Charles Grey

Martha’s Vineyard endured a precarious existence in those heady days of the young republic. As the founding fathers debated the philosophical underpinnings of liberal democracy in Philadelphia, entire British and Hessian fleets skulked just over our horizon (as reported by contemporary whalers). The vulnerable and largely defenseless Island was caught in limbo and few natives ventured to offend the Crown. As the war drew on, though, and these specters increasingly emerged in Vineyard harbors to exact their punishing toll, Islanders became patriots.


For the sheep grazing in pastures above Vineyard Sound, the patches of weathered canvas beating toward Holmes Hole were barely worth a glance away from meals of September grass. Farmers, townspeople and public officials, however, greeted the approach of some four dozen English-flagged vessels with a bit more alarm.


Anne Morrow Lindbergh wrote, “It doesn’t matter that it can’t last, that we don’t find it more often. To know that there has been such perfection - it is worth living for. It exists. It has been - it is. One can contemplate it and feel a complete peace.”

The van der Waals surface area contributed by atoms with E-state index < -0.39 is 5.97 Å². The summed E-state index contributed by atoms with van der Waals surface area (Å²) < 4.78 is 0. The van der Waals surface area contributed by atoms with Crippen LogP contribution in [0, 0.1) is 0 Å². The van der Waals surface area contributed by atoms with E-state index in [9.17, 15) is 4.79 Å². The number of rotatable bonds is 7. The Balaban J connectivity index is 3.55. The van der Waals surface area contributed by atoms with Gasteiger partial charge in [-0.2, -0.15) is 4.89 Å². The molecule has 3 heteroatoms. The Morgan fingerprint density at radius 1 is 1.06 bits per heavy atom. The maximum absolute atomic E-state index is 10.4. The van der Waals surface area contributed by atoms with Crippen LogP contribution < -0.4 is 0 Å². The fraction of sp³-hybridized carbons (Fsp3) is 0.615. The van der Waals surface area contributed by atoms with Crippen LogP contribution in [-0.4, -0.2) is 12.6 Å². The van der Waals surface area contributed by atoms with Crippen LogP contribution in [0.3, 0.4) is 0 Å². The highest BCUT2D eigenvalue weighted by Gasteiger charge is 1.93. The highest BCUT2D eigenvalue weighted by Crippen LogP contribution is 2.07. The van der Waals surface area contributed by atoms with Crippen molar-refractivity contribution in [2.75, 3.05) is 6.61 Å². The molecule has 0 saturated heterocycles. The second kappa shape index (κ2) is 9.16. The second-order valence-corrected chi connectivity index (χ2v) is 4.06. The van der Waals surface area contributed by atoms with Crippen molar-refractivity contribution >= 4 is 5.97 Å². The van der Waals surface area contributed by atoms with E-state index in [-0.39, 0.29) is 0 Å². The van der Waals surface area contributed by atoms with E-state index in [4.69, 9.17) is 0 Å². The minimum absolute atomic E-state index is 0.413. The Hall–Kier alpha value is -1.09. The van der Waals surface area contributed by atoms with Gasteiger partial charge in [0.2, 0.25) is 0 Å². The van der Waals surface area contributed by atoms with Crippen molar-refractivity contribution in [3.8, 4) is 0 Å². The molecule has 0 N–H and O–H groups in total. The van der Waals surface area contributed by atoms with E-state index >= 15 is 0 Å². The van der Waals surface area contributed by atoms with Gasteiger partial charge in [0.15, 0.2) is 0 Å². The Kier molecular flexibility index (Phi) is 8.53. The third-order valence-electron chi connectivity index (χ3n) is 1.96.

We reach into the past to uncover characters, words or deeds that may reaffirm our belief in the principles of our nation or the lifestyle of our Island. We try to create an idyllic past - the ‘perfection’ of which Mrs. Lindbergh wrote - so that we may strive toward an idyllic future.


The work of dredging now going on at Tashmoo Creek focuses attention upon one of the historical landmarks of the Island and one of which very little is remembered or preserved. Indians called this locality Chappaquansett, and old records refer to the creek as Chappaquansett Creek, rather than Tashmoo. It is evident that the Indians frequented this place in the olden days, as sizable middens have been located nearby and others are presumably buried beneath the shifting sands or have been washed out to sea.


An account, in value, of sundry articles taken from the following named persons, by the British Forces in Edgartown, between the tenth and fifteenth day of September, 1778 - said articles consisting of grain, potatoes, cabbages, clothing, swine, leather, lumber, naval stores, salt, craft, provisions, herring, house goods, ‘sarce.’